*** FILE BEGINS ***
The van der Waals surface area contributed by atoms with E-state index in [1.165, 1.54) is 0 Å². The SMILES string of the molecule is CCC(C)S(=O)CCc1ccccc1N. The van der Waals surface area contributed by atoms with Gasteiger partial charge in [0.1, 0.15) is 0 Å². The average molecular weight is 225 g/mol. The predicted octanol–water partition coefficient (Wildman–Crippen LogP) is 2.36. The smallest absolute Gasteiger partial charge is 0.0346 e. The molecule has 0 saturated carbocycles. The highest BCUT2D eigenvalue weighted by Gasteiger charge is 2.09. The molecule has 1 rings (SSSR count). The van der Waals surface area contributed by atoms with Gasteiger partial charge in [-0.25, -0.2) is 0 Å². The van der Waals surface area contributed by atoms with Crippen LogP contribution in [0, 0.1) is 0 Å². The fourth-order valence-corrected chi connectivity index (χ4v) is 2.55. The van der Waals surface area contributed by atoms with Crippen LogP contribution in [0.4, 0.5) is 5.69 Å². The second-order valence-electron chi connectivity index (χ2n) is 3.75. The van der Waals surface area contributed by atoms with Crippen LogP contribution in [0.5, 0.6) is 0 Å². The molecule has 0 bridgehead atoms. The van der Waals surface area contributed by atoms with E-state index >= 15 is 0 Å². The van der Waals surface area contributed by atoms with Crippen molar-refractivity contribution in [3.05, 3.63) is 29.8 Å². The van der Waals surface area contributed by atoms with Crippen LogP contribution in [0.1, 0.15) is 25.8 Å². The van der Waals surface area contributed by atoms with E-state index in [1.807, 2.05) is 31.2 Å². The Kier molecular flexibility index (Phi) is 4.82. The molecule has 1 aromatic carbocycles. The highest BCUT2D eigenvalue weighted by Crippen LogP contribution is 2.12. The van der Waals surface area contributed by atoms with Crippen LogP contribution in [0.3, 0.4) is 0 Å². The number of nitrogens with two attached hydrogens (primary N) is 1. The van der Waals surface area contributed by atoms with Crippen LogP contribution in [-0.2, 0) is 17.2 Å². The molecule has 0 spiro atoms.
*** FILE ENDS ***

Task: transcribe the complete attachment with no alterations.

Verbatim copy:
The van der Waals surface area contributed by atoms with E-state index in [1.165, 1.54) is 0 Å². The SMILES string of the molecule is CCC(C)S(=O)CCc1ccccc1N. The van der Waals surface area contributed by atoms with Gasteiger partial charge in [0.1, 0.15) is 0 Å². The average molecular weight is 225 g/mol. The predicted octanol–water partition coefficient (Wildman–Crippen LogP) is 2.36. The smallest absolute Gasteiger partial charge is 0.0346 e. The molecule has 0 saturated carbocycles. The highest BCUT2D eigenvalue weighted by Gasteiger charge is 2.09. The molecule has 1 rings (SSSR count). The van der Waals surface area contributed by atoms with Gasteiger partial charge in [-0.25, -0.2) is 0 Å². The van der Waals surface area contributed by atoms with Crippen LogP contribution in [0, 0.1) is 0 Å². The fourth-order valence-corrected chi connectivity index (χ4v) is 2.55. The van der Waals surface area contributed by atoms with Crippen LogP contribution in [0.4, 0.5) is 5.69 Å². The second-order valence-electron chi connectivity index (χ2n) is 3.75. The van der Waals surface area contributed by atoms with Crippen LogP contribution in [0.5, 0.6) is 0 Å². The molecule has 0 bridgehead atoms. The van der Waals surface area contributed by atoms with E-state index >= 15 is 0 Å². The van der Waals surface area contributed by atoms with Crippen molar-refractivity contribution in [3.05, 3.63) is 29.8 Å². The van der Waals surface area contributed by atoms with Crippen LogP contribution in [0.1, 0.15) is 25.8 Å². The van der Waals surface area contributed by atoms with E-state index in [1.807, 2.05) is 31.2 Å². The Kier molecular flexibility index (Phi) is 4.82. The molecule has 1 aromatic carbocycles. The highest BCUT2D eigenvalue weighted by Crippen LogP contribution is 2.12. The van der Waals surface area contributed by atoms with Crippen LogP contribution in [0.3, 0.4) is 0 Å². The number of nitrogens with two attached hydrogens (primary N) is 1. The van der Waals surface area contributed by atoms with Crippen LogP contribution in [-0.2, 0) is 17.2 Å². The molecule has 0 spiro atoms.